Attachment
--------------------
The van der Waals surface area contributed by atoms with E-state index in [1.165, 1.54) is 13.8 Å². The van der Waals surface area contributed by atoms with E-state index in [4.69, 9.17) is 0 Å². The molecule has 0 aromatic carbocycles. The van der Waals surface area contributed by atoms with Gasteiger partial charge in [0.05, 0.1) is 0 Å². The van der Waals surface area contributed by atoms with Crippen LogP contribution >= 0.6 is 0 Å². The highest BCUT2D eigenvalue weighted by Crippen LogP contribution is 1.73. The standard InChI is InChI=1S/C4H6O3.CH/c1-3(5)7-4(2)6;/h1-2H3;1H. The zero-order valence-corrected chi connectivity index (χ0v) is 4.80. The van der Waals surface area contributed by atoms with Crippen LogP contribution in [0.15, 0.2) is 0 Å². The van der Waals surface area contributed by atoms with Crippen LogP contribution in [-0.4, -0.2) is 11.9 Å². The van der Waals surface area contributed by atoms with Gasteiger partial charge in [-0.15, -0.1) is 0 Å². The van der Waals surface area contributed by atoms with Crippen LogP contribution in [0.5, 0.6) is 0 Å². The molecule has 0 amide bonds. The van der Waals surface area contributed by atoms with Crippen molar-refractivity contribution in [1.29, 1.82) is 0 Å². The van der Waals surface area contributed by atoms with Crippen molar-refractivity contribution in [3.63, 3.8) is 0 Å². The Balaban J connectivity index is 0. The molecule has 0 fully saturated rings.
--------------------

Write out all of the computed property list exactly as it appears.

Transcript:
The van der Waals surface area contributed by atoms with E-state index in [1.165, 1.54) is 13.8 Å². The van der Waals surface area contributed by atoms with E-state index in [4.69, 9.17) is 0 Å². The molecule has 0 aromatic carbocycles. The van der Waals surface area contributed by atoms with Gasteiger partial charge in [0.05, 0.1) is 0 Å². The van der Waals surface area contributed by atoms with Crippen LogP contribution >= 0.6 is 0 Å². The highest BCUT2D eigenvalue weighted by Crippen LogP contribution is 1.73. The standard InChI is InChI=1S/C4H6O3.CH/c1-3(5)7-4(2)6;/h1-2H3;1H. The zero-order valence-corrected chi connectivity index (χ0v) is 4.80. The van der Waals surface area contributed by atoms with Crippen LogP contribution in [0.15, 0.2) is 0 Å². The van der Waals surface area contributed by atoms with Crippen LogP contribution in [-0.4, -0.2) is 11.9 Å². The van der Waals surface area contributed by atoms with Gasteiger partial charge in [-0.15, -0.1) is 0 Å². The van der Waals surface area contributed by atoms with Crippen LogP contribution in [0.5, 0.6) is 0 Å². The molecule has 0 amide bonds. The van der Waals surface area contributed by atoms with Crippen molar-refractivity contribution in [1.29, 1.82) is 0 Å². The van der Waals surface area contributed by atoms with Crippen molar-refractivity contribution in [3.63, 3.8) is 0 Å². The Balaban J connectivity index is 0. The molecule has 0 fully saturated rings.